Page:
Dr Sasha Polakow-Suransky, author of The Unspoken Alliance: Israel’s Secret Relationship with Apartheid South Africa, addressed students and lecturers yesterday (17 February) on his research as part of the 2011 Critical Studies Seminar Series hosted by the Departments of Politics and International Studies and Sociology. Dr Polakow-Suransky was in Grahamstown as part of a nationwide tour to promote his new book which details alleged shady dealings between the 1970 Apartheid government and the Israeli administration regarding their nuclear status.
In the book, which is earning him international acclaim, he unearths the dealings between the two countries which allegedly culminated in a possible offer by Israel to sell nuclear weapons to South Africa as part of a Jericho-missile deal. He also highlighted the regular sales of uranium to Israel from mineral-rich South Africa, which could have played a significant role in Israel’s nuclear armament.
While Israel echoed the condemnation of many other countries in the 1950s, their policy and relationship toward South Africa changed drastically soon afterward, as did their military purchases from South Africa. This sudden change between the 1960s and 1970s led Dr Polakow-Suransky to examine the two countries’ relationship further, as he believes it is crucial to understand “what changed and what it led to”.
“What’s really interesting is that in the 1960s the Israeli administration was really vocal about their disapproval of South Africa’s apartheid regime, and yet just a few years later in the 1970s Israel effectively gets into bed with South Africa. You have to ask yourself, what changed to bring this about?”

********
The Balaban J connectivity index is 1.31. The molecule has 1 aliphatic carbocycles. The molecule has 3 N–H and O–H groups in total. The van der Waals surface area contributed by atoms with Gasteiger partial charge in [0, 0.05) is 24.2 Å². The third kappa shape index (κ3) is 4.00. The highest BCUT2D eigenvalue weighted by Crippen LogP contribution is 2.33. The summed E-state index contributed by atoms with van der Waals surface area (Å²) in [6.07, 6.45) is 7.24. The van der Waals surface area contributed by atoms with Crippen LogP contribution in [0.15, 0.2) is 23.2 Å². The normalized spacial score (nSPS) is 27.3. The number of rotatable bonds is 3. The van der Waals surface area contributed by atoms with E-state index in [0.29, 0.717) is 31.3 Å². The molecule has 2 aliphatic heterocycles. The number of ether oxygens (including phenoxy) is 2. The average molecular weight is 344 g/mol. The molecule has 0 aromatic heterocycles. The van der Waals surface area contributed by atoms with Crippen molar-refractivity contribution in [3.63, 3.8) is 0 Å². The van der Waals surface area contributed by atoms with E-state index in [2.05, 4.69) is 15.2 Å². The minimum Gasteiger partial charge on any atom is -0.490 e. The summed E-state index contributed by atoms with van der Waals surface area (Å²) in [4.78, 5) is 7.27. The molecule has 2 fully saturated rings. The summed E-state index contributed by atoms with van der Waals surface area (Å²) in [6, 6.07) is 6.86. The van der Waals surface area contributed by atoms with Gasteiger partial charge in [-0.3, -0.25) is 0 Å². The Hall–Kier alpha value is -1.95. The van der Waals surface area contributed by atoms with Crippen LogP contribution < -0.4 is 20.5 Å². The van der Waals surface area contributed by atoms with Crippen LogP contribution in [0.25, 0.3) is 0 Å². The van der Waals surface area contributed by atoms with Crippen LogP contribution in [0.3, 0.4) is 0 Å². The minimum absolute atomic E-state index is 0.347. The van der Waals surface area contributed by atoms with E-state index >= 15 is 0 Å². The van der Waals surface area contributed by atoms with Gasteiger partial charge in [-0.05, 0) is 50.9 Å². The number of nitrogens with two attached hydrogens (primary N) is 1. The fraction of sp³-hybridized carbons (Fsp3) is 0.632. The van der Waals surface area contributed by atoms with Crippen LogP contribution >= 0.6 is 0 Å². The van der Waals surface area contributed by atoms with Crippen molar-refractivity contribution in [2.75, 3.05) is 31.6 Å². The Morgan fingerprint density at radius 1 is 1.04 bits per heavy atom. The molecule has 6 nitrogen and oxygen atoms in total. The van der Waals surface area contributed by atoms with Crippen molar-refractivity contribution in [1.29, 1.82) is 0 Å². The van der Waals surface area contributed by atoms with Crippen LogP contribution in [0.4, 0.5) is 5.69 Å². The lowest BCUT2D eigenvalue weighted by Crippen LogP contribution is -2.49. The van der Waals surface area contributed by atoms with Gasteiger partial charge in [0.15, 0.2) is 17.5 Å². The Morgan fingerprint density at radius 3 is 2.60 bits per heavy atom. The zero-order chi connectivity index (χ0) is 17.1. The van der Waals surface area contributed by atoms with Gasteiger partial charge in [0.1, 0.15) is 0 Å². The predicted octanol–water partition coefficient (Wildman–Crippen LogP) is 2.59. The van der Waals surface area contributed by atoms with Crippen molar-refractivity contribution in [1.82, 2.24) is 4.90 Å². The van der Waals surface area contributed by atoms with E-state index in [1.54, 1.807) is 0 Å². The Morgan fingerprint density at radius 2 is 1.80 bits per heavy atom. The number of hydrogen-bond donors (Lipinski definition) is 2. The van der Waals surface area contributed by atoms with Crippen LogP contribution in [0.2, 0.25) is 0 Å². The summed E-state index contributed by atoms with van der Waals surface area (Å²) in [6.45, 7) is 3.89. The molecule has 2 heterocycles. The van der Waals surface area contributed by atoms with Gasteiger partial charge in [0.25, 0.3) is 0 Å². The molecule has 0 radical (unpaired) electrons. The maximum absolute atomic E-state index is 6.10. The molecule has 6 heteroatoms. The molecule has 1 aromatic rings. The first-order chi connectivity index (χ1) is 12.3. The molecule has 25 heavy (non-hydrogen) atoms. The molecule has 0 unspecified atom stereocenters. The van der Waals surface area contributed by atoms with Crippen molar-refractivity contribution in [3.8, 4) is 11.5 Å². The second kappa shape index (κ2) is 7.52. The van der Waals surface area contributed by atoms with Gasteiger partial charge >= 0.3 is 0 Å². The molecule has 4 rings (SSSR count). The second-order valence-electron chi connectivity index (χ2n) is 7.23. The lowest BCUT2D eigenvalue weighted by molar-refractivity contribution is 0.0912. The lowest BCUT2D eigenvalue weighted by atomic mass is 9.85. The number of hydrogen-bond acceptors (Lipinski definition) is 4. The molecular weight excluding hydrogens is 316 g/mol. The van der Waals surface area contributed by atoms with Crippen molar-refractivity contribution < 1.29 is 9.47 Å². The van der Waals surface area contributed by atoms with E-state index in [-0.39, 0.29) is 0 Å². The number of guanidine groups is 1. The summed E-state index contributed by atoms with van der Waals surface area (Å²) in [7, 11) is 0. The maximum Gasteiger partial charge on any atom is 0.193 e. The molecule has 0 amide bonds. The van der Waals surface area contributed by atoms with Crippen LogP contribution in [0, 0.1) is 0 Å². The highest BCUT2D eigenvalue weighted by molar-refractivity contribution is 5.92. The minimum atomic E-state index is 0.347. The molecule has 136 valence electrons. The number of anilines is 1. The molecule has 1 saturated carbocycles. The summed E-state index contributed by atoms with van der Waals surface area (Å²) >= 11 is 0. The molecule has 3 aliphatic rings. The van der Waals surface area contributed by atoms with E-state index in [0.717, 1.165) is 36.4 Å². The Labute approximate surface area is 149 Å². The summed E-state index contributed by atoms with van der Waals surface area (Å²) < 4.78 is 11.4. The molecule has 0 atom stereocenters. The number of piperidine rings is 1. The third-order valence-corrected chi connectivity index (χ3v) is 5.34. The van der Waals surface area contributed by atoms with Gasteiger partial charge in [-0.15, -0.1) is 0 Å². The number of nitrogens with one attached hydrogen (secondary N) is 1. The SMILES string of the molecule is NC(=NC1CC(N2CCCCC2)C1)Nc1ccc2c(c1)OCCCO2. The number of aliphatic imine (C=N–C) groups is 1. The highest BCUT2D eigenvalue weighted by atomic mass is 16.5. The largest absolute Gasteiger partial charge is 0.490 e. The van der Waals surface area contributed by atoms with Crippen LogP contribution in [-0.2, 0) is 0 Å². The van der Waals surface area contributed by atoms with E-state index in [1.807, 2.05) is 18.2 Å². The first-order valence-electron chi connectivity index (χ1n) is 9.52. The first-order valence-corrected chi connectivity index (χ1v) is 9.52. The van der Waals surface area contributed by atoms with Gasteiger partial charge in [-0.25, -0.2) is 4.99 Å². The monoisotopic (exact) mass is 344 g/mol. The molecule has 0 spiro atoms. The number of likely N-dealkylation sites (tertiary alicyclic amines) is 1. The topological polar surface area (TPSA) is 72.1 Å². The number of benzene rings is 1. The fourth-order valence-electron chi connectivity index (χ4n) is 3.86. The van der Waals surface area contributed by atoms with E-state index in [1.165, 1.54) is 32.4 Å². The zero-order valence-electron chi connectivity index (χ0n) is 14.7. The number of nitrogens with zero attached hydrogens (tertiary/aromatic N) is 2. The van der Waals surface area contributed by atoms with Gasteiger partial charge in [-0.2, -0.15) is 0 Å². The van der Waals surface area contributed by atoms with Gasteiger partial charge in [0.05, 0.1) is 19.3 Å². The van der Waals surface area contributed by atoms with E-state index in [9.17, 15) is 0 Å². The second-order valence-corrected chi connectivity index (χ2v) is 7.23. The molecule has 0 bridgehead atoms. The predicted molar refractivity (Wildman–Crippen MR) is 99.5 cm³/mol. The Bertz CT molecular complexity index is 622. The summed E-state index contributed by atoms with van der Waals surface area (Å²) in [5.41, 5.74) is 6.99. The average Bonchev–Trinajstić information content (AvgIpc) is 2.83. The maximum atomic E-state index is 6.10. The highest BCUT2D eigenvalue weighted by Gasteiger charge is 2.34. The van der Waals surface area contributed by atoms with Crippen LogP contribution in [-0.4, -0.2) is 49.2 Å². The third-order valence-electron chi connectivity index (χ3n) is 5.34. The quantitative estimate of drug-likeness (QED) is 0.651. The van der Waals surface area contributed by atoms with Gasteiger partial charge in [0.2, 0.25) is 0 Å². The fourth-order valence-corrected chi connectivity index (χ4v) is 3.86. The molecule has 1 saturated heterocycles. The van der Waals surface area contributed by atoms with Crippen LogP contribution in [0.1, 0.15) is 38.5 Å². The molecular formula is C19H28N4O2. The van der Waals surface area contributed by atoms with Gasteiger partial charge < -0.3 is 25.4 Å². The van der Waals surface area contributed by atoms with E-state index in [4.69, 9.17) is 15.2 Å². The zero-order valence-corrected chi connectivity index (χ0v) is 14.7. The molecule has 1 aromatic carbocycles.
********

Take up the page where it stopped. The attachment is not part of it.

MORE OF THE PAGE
For Dr Polakow-Suransky, a senior editor at Foreign Affairs, two wars can be identified that mark decisive turning points in Israeli-South African relations. The 1967 Six-Day war and Israel’s occupation of Palestinian territories alienated former friends and won it new enemies, while the 1973 Yom Kippur War left the Israeli economy in shambles, and created a powerful incentive for Israel to export arms to and build fruitful relations with South Africa. “In essence the Israeli economy was suffering. The defence ministry wasn’t doing well after the war, and you had a security obsessed government in Pretoria worried about conflicts in Angola and surrounds. It made for good business,” he said.
“In the 1970s you also had a new generation of leaders come into the Israeli administration that were much more technocratic and security conscious than the former leaders. They were less committed to moral imperatives and if they felt they could benefit from fostering relations with apartheid South Africa they were committed to doing it,” he said. And good relations opened doors for uranium deals from mineral-rich South Africa.
But although the economic imperative was always there, there was an ideological component to the “perfect marriage” as he explained. “During the 1970s in Israel you see a lot of expressions of sympathy and praise for South African leaders. The ideological links were made between black Africans and Arabs constituting a common enemy on the one hand, and South African whites and Israeli’s being the victims on the other. Ideologically the message was, ‘We are in the same boat, facing a common enemy.’”
In discussing the similarities between Israel and apartheid South Africa, Dr Polakow-Suransky suggests that there are many. “While Israel may not yet be an apartheid state, insofar as one would define one, if things don’t change it will head that way fast. Once you’ve spent time there its difficult not to see the parallels between the two states,” he said.
Polakow-Suransky holds a D.Phil in Modern History from St Antony’s College, Oxford, where he was a Rhodes scholar from 2003 – 2006.
Dr Sasha Polakow-Suransky. Photo: Sarah-Jane Bradfield.Source:
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